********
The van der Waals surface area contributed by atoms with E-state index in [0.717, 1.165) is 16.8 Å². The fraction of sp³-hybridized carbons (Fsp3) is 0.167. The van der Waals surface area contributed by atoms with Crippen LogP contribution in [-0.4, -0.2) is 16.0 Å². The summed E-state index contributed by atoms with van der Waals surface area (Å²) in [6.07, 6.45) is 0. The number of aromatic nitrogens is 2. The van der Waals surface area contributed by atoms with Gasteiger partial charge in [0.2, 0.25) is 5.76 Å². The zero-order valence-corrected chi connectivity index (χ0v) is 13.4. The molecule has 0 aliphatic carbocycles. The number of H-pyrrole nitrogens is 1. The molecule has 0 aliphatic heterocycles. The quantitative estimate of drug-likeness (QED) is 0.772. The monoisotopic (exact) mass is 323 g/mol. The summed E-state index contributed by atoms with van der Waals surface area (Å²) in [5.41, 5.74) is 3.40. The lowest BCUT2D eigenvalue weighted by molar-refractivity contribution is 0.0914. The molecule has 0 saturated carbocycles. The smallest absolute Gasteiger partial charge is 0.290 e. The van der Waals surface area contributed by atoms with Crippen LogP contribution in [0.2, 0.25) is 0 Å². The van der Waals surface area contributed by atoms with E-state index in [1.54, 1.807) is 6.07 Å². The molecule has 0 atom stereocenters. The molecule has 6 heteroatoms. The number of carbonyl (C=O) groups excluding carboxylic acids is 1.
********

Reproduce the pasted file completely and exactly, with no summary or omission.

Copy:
The van der Waals surface area contributed by atoms with E-state index in [0.717, 1.165) is 16.8 Å². The fraction of sp³-hybridized carbons (Fsp3) is 0.167. The van der Waals surface area contributed by atoms with Crippen LogP contribution in [-0.4, -0.2) is 16.0 Å². The summed E-state index contributed by atoms with van der Waals surface area (Å²) in [6.07, 6.45) is 0. The number of aromatic nitrogens is 2. The van der Waals surface area contributed by atoms with Gasteiger partial charge in [0.2, 0.25) is 5.76 Å². The zero-order valence-corrected chi connectivity index (χ0v) is 13.4. The molecule has 0 aliphatic carbocycles. The number of H-pyrrole nitrogens is 1. The molecule has 0 aliphatic heterocycles. The quantitative estimate of drug-likeness (QED) is 0.772. The monoisotopic (exact) mass is 323 g/mol. The summed E-state index contributed by atoms with van der Waals surface area (Å²) in [5.41, 5.74) is 3.40. The lowest BCUT2D eigenvalue weighted by molar-refractivity contribution is 0.0914. The molecule has 0 saturated carbocycles. The smallest absolute Gasteiger partial charge is 0.290 e. The van der Waals surface area contributed by atoms with Crippen LogP contribution in [0.2, 0.25) is 0 Å². The van der Waals surface area contributed by atoms with E-state index in [1.54, 1.807) is 6.07 Å². The molecule has 0 atom stereocenters. The molecule has 6 heteroatoms. The number of carbonyl (C=O) groups excluding carboxylic acids is 1.